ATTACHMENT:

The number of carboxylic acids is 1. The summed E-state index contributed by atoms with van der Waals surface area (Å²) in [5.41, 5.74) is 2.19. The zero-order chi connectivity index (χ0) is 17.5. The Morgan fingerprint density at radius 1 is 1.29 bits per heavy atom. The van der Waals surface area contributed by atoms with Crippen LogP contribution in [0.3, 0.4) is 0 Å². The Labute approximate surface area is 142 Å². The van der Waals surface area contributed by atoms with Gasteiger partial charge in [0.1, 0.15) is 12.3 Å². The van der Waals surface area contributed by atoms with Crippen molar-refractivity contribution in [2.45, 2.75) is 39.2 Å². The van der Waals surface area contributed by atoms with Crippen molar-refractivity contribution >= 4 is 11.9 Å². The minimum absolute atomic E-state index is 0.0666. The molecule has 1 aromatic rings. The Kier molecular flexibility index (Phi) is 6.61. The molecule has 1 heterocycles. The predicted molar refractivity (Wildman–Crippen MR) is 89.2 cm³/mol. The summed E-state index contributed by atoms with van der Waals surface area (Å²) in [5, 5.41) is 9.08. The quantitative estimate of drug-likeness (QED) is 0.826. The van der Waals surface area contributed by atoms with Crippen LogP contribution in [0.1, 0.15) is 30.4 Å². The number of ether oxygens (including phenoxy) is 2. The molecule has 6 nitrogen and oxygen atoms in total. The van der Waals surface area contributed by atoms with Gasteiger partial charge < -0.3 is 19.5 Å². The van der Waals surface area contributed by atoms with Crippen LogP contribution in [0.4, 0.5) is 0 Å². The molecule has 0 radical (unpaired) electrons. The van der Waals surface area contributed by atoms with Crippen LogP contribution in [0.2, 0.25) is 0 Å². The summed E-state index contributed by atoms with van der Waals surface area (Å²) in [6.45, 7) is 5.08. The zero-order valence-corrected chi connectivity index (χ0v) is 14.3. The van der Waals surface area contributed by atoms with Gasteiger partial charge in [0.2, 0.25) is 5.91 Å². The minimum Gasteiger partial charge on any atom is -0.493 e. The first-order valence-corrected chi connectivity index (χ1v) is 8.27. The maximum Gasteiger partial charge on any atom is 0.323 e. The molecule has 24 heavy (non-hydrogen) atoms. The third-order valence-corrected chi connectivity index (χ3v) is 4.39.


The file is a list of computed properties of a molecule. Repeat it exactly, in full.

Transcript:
The number of carboxylic acids is 1. The summed E-state index contributed by atoms with van der Waals surface area (Å²) in [5.41, 5.74) is 2.19. The zero-order chi connectivity index (χ0) is 17.5. The Morgan fingerprint density at radius 1 is 1.29 bits per heavy atom. The van der Waals surface area contributed by atoms with Crippen LogP contribution in [0.3, 0.4) is 0 Å². The Labute approximate surface area is 142 Å². The van der Waals surface area contributed by atoms with Gasteiger partial charge in [0.1, 0.15) is 12.3 Å². The van der Waals surface area contributed by atoms with Crippen molar-refractivity contribution in [2.45, 2.75) is 39.2 Å². The van der Waals surface area contributed by atoms with Crippen molar-refractivity contribution >= 4 is 11.9 Å². The minimum absolute atomic E-state index is 0.0666. The molecule has 1 aromatic rings. The Kier molecular flexibility index (Phi) is 6.61. The molecule has 1 heterocycles. The predicted molar refractivity (Wildman–Crippen MR) is 89.2 cm³/mol. The summed E-state index contributed by atoms with van der Waals surface area (Å²) in [5, 5.41) is 9.08. The quantitative estimate of drug-likeness (QED) is 0.826. The van der Waals surface area contributed by atoms with Crippen LogP contribution in [0.1, 0.15) is 30.4 Å². The number of ether oxygens (including phenoxy) is 2. The molecule has 6 nitrogen and oxygen atoms in total. The van der Waals surface area contributed by atoms with Gasteiger partial charge < -0.3 is 19.5 Å². The van der Waals surface area contributed by atoms with Crippen LogP contribution in [0.4, 0.5) is 0 Å². The molecule has 0 radical (unpaired) electrons. The van der Waals surface area contributed by atoms with Crippen LogP contribution in [0.2, 0.25) is 0 Å². The summed E-state index contributed by atoms with van der Waals surface area (Å²) in [6.45, 7) is 5.08. The zero-order valence-corrected chi connectivity index (χ0v) is 14.3. The van der Waals surface area contributed by atoms with Gasteiger partial charge in [0.2, 0.25) is 5.91 Å². The minimum Gasteiger partial charge on any atom is -0.493 e. The first-order valence-corrected chi connectivity index (χ1v) is 8.27. The maximum Gasteiger partial charge on any atom is 0.323 e. The molecule has 24 heavy (non-hydrogen) atoms. The third-order valence-corrected chi connectivity index (χ3v) is 4.39.